Members of organised crime group jailed for 50 years for £2m cocaine conspiracy

NorthumbriaPolice have been dealing with a lengthy drugs investigation
Northumbria Police have been dealing with a lengthy drugs investigation Credit: Northumbria Police

Police have revealed details of an investigation to thwart a £2 million 'cocaine conspiracy' to supply cocaine across the North East. 

Following a 12-week trial at Teesside Crown Court, four men have been jailed for more than 50 years.

Targeted activity was launched in January 2016 in response to escalating violence on Wearside between members of an organised criminal group, Northumbria Police revealed.

Drug dealers, including Anthony Sweeney and Benjamin Cahill were supposed to pick up the 50 kilo consignment, which had been arranged for them by one of the defendants, David Gloyne. Gloyne served as the head of a North East crime group and had orchestrated the shipment with the help of his co-accused, Yvan Nikolic. 

The pair had met in Spain, and Nikolic, who was born in Yugoslavia but now holds both French and Montenegrin citizenship, used his status as a prominent member of an organised criminal Balkan group to have the drugs shipped in from Brazil so they could be transported to the North East and sold.

However, Gloyne’s crew were spotted on the docks by security staff before they had a chance to recover their haul.

The cocaine was later seized by law enforcement and a major investigation began.

Cahill was involved in a plan to steal 27kg of cocaine he knew had been stored at a premises in the Sunniside area of Gateshead, police said. 

When the theft was uncovered in September 2015, Gloyne and his deputy Sweeney set out to hunt down those responsible. 

Cahill was then captured and assaulted by them, but managed to flee the scene and drove to nearby police station.

However, he had unknowingly fled the scene in a car containing two kilos of the stolen cocaine.

This was later found by officers, and forensic investigators were able to link the packages to the Tilbury Dock supply, and prove the kidnap was connected.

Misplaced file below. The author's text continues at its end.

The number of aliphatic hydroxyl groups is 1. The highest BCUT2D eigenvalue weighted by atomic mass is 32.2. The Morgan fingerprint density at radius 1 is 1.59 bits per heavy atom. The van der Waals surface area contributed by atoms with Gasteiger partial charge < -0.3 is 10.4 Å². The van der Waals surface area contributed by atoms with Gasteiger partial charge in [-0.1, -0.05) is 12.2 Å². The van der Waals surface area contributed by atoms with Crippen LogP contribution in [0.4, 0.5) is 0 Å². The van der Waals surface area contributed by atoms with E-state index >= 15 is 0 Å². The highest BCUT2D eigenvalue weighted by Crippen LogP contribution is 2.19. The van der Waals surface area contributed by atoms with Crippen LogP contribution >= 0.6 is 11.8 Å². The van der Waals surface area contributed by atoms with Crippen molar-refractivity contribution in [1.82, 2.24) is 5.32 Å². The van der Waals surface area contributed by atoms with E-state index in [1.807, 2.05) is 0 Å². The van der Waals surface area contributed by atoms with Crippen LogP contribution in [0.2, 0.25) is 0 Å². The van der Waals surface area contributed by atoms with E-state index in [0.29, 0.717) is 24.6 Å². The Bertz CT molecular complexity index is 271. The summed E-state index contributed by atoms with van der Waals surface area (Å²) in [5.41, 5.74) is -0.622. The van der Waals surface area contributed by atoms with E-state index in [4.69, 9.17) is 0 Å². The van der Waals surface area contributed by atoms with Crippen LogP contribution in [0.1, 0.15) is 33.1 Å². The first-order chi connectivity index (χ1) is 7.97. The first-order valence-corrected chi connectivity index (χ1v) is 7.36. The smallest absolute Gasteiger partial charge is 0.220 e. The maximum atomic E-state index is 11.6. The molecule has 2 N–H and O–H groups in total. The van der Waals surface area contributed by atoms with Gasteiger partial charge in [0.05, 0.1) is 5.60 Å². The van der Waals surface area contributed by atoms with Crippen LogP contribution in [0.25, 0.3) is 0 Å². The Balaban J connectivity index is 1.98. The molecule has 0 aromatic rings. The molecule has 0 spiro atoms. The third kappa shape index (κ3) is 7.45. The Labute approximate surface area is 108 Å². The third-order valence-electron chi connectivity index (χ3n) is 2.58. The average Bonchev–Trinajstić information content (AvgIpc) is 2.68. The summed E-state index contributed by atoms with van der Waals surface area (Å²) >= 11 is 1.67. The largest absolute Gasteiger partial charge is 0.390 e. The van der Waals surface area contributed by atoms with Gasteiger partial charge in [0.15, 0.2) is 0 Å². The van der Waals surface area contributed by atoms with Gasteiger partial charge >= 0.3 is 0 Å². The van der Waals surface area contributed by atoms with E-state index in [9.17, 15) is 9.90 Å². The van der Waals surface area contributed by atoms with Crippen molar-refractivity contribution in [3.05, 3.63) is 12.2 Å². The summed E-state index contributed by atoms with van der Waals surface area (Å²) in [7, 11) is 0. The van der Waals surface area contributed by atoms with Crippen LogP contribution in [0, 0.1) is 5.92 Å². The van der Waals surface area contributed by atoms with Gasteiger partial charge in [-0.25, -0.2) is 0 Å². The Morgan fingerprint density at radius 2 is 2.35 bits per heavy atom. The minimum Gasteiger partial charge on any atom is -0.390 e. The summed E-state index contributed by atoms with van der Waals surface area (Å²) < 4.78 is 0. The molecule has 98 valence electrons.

Sweeney, who had left the UK, was caught in Spain and arrested in October 2019. A few weeks later, Nikolic was caught in Athens attempting to board a plane to Ukraine. Both men were returned to the UK to face justice under the authority of European Arrest Warrants.

The final defendant, Melanie Bevan (now Towers), was also arrested in connection with the conspiracy. As Cahill’s partner at the time, Bevan would allow large quantities of cocaine and cash to be stored in her home, and also acted as a courier for the group.

On March 25, a jury convicted Nikolic, Gloyne and Bevan of conspiracy to supply.

Cahill and Sweeney did not stand trial as they previously pleaded guilty in 2020, but were sentenced following the conviction of their associates.

On March 26, Nikolic and Gloyne were sentenced to more than 40 years in prison, marking the end of a four-year investigation.

The group were sentenced as follows:

  • Anthony Sweeney, 34, of Crake Way, Washington, previously admitted conspiring to supply class A drugs, kidnap, false imprisonment and assault and was sentenced to 10 years in prison.

  • Benjamin Cahill, 30, of Doncaster, previously admitted conspiracy to supply class A drugs and was sentenced to five years and three months in prison.  

  • Yvan Nikolic, 56, of Rue Domat, Paris, was convicted of conspiracy to supply class A drugs and sentenced to 21 years behind bars and must serve a minimum of 10-and-a-half years.

  • David Gloyne, 37, of Plawsworth, Durham, was convicted of conspiracy to supply class A drugs, kidnap and false imprisonment and was also sentenced to 21 years with a minimum term of 10-and-a-half years.

  • Melanie Bevan, 44, of Milton Grove, Shotton, in County Durham, was convicted of conspiracy to supply class A drugs and is due to be sentenced on May 4.

Speaking after the sentencing of Gloyne and Nikolic, investigating officer, Detective Inspector Alan Turner from NERSOU, said: “The conclusion of this case marks the end of an intricate investigation that required close co-operation between the police, CPS, and international law enforcement agencies. This was an incredibly complex case which ultimately shows the desperate lengths organised criminals will go to in order to run their illicit organisations through fear and violence.

"I’d ask anyone caught up this type of chaotic and violent lifestyle to ask themselves if it’s really worth it. I would also like to take this opportunity to inform those involved in this type of criminality that it’s not too late to get out."